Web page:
“My greatest challenge has been to change the mindset of people. Mindsets play strange tricks on us. We see things the way our minds have instructed our eyes to see.”
I just recently finished the audiobook, Mindset, by Carol Dweck PhD. I thought the book was a little long for the points she was making, but it was packed with good information. The central theme of her book is that people can have one of two mindsets, a fixed mindset or a growth mindset. Each person can have a combination of these two. I have found that I have both depending on what I am thinking about.
A quick word on the difference between the two. The fixed mindset is the belief that certain traits, characteristics, and events are unchangeable. People often have fixed mindsets when they think about their genes and body types. We see these things as a product of our parents, environment, or prior learning and there is very little we can do about it. Intelligence is another area where people tend to see that quality as mostly fixed. The growth mindset is the belief that all things can be changed. People oftentimes see an individual’s self esteem as having the ability to change if we act upon it.
The argument that Dr. Dweck made was that we all have the ability in ALL areas to significantly change our circumstances if we shift to a mindset more focused on the idea of growth. I have been bumping into areas in my life all over the place where I have a fixed mindset. I used to think I could never lose weight because I just was so, “weak” and had “no willpower”. Instead of seeing it for what it was, a pattern of extremely bad habits, I saw it as my inherent weakness. One of my flaws that I could do nothing about because, “that was just the way I was”. However, I changed up my diet, and lost 65 pounds in less than 6 months. The shift in my mindset was critical to my success. The key wasn’t my activity level. Actually, that was pretty tame. I walk more, lift twice a week, and sprint once a week. The critical difference that led to my success was that I began to work on having a growth mindset when I bumped into my inaccurate beliefs.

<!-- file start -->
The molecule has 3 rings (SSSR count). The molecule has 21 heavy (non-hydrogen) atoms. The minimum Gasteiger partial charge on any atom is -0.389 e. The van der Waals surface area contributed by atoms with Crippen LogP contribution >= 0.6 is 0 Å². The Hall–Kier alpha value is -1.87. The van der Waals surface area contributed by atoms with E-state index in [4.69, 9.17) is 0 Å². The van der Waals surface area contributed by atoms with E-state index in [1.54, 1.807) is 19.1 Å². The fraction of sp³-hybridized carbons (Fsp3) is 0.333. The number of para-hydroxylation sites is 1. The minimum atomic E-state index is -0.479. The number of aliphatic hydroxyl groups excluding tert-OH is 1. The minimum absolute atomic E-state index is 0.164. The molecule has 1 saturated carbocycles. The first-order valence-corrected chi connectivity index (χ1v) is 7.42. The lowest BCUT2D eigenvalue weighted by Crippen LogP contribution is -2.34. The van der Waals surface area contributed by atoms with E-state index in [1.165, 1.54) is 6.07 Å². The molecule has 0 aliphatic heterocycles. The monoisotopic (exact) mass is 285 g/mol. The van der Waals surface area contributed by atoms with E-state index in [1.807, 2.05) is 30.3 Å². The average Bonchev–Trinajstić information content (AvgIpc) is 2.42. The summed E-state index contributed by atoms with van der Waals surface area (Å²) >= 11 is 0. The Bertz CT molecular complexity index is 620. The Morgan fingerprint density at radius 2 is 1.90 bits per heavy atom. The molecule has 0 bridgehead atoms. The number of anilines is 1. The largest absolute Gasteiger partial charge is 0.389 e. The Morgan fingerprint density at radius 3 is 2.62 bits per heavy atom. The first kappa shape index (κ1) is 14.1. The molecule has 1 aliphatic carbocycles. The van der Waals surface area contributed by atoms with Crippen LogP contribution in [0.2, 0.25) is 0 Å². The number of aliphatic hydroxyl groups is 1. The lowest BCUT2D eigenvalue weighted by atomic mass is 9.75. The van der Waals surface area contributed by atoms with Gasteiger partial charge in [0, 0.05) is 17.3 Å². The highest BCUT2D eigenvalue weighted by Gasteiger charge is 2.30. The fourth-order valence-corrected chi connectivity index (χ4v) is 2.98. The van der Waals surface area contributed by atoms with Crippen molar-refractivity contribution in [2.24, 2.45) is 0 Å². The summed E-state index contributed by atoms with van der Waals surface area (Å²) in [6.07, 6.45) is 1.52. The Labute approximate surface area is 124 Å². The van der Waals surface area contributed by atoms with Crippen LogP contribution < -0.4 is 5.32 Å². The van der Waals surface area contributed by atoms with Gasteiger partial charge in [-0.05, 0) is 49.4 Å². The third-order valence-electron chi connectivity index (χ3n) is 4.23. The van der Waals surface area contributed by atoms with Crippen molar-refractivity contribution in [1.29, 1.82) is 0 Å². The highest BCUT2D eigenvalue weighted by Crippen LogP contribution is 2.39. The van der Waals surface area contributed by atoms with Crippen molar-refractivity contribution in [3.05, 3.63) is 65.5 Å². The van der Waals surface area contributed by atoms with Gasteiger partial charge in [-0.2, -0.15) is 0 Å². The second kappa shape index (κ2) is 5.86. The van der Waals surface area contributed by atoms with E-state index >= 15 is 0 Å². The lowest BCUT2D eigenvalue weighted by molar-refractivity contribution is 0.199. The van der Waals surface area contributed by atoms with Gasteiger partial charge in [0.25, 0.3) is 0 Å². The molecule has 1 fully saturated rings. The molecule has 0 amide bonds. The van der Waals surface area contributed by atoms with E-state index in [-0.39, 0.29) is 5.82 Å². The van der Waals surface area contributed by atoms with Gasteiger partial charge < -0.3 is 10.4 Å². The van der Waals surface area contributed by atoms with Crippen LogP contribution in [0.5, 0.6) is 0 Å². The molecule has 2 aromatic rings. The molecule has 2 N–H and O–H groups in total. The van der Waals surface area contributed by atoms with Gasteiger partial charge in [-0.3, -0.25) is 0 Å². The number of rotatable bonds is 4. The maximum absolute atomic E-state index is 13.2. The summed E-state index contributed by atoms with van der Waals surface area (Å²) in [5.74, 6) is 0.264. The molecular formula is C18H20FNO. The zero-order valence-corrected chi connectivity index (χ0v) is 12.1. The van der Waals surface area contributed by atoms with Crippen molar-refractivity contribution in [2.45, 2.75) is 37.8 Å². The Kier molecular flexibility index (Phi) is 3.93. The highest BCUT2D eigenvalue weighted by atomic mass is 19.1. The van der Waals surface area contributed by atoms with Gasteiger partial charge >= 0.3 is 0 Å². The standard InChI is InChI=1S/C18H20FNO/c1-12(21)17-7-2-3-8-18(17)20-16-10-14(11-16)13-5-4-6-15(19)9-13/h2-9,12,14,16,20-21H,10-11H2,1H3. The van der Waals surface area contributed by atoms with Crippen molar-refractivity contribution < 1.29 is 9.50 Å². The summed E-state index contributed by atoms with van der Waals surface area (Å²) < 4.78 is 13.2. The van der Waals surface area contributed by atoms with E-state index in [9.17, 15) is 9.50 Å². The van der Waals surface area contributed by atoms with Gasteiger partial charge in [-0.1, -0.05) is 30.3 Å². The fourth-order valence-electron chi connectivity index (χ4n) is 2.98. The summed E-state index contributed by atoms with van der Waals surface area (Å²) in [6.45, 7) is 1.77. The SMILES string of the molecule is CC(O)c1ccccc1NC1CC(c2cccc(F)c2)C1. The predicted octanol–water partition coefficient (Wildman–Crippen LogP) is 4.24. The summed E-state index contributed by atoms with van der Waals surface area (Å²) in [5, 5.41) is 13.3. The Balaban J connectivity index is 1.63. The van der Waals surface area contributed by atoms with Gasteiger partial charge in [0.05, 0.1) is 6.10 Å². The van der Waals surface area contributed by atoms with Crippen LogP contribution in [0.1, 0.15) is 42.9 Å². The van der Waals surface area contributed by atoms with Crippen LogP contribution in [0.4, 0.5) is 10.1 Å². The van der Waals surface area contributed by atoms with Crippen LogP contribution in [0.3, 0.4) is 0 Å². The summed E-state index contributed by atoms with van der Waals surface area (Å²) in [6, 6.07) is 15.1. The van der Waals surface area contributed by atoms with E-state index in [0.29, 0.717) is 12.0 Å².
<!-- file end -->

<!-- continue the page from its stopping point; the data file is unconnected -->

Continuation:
I did not try to lose weight, instead I am changed my habits, and the weight is came off on its own. This is just one example of how I am starting to notice areas in my life where my fixed mindset has slowed me down. I am not beating myself up when I notice them, I am thankful for what I have learned and try to figure out how I can change my thinking on that issue. It isn’t instant success for sure, but as long as I’m progressing that’s all that matters.
What in your life can you not change? What are the one or two key issues in your life that, if you could change would significantly enhance the quality of your life? And, once you identify them, what can you do about them? I am not an expert by a long shot, but I have had success making my struggles public. I have a few close friends who are updated almost daily on my eating and weight. They know my goals, they know my eating schedule, and they help me with my workouts.
Changing habits is really difficult. Steven Covey compared it to a shuttle going into space. He said that a shuttle uses more energy in the first few miles than it will in the next couple hundred thousand miles. This means the initial part of the journey will be the most difficult. Thinking patterns might be even more difficult because they are more difficult to recognize and track. I oftentimes felt overwhelmed by how much change was needed, but now I see it as a process. I focus on a few things and try and do them well. This has not been my philosophy in the past, but I have had solid results by just changing a few small things at a time until I develop new habits. Check out this message by Darren Hardy for a more in depth discussion on focusing on a few things.